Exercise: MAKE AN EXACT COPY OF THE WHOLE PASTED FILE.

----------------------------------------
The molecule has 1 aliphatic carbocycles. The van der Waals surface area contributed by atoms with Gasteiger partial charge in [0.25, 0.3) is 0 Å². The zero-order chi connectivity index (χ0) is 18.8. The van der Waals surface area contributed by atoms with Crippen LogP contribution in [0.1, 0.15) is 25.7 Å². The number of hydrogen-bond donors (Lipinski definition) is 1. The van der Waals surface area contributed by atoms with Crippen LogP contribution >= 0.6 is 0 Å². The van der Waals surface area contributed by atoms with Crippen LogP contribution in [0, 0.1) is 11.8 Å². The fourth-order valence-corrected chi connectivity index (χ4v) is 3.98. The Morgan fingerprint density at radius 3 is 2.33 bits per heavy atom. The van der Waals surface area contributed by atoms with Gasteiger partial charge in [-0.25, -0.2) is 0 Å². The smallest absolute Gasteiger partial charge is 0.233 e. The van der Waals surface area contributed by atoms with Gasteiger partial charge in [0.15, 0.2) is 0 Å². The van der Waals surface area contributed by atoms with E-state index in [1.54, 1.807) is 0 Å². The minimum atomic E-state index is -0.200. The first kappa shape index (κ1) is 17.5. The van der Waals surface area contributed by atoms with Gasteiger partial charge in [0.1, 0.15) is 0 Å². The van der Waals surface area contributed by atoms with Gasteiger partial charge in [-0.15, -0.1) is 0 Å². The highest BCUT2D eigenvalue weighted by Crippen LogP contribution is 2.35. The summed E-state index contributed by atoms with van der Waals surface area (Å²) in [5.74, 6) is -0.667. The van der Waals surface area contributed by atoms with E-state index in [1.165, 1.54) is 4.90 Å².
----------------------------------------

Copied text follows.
The molecule has 1 aliphatic carbocycles. The van der Waals surface area contributed by atoms with Gasteiger partial charge in [0.25, 0.3) is 0 Å². The zero-order chi connectivity index (χ0) is 18.8. The van der Waals surface area contributed by atoms with Crippen LogP contribution in [0.1, 0.15) is 25.7 Å². The number of hydrogen-bond donors (Lipinski definition) is 1. The van der Waals surface area contributed by atoms with Crippen LogP contribution >= 0.6 is 0 Å². The van der Waals surface area contributed by atoms with Crippen LogP contribution in [0, 0.1) is 11.8 Å². The fourth-order valence-corrected chi connectivity index (χ4v) is 3.98. The Morgan fingerprint density at radius 3 is 2.33 bits per heavy atom. The van der Waals surface area contributed by atoms with Gasteiger partial charge in [-0.25, -0.2) is 0 Å². The smallest absolute Gasteiger partial charge is 0.233 e. The van der Waals surface area contributed by atoms with Gasteiger partial charge in [0.15, 0.2) is 0 Å². The van der Waals surface area contributed by atoms with E-state index in [1.54, 1.807) is 0 Å². The minimum atomic E-state index is -0.200. The first kappa shape index (κ1) is 17.5. The van der Waals surface area contributed by atoms with Gasteiger partial charge in [0.1, 0.15) is 0 Å². The van der Waals surface area contributed by atoms with Gasteiger partial charge in [-0.15, -0.1) is 0 Å². The highest BCUT2D eigenvalue weighted by Crippen LogP contribution is 2.35. The summed E-state index contributed by atoms with van der Waals surface area (Å²) in [5.74, 6) is -0.667. The van der Waals surface area contributed by atoms with E-state index in [1.165, 1.54) is 4.90 Å².